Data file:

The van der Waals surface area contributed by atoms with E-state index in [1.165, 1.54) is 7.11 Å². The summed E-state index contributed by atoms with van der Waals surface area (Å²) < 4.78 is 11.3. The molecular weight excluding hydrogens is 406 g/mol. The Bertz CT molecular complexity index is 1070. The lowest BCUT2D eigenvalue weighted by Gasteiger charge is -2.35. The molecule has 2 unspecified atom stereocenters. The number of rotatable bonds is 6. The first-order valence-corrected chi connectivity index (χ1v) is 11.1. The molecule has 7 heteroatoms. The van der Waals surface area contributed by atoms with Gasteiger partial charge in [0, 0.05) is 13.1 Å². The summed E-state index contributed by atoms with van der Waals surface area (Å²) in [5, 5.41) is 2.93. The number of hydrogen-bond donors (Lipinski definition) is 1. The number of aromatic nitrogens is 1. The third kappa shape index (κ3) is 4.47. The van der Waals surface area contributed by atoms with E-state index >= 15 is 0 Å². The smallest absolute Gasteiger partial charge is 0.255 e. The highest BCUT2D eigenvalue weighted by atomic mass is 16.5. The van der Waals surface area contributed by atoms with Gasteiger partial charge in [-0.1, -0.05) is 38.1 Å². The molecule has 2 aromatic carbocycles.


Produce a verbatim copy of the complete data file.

The van der Waals surface area contributed by atoms with E-state index in [1.165, 1.54) is 7.11 Å². The summed E-state index contributed by atoms with van der Waals surface area (Å²) < 4.78 is 11.3. The molecular weight excluding hydrogens is 406 g/mol. The Bertz CT molecular complexity index is 1070. The lowest BCUT2D eigenvalue weighted by Gasteiger charge is -2.35. The molecule has 2 unspecified atom stereocenters. The number of rotatable bonds is 6. The first-order valence-corrected chi connectivity index (χ1v) is 11.1. The molecule has 7 heteroatoms. The van der Waals surface area contributed by atoms with Gasteiger partial charge in [0, 0.05) is 13.1 Å². The summed E-state index contributed by atoms with van der Waals surface area (Å²) in [5, 5.41) is 2.93. The number of hydrogen-bond donors (Lipinski definition) is 1. The number of aromatic nitrogens is 1. The third kappa shape index (κ3) is 4.47. The van der Waals surface area contributed by atoms with E-state index >= 15 is 0 Å². The smallest absolute Gasteiger partial charge is 0.255 e. The highest BCUT2D eigenvalue weighted by atomic mass is 16.5. The van der Waals surface area contributed by atoms with Gasteiger partial charge in [-0.1, -0.05) is 38.1 Å². The molecule has 2 aromatic carbocycles.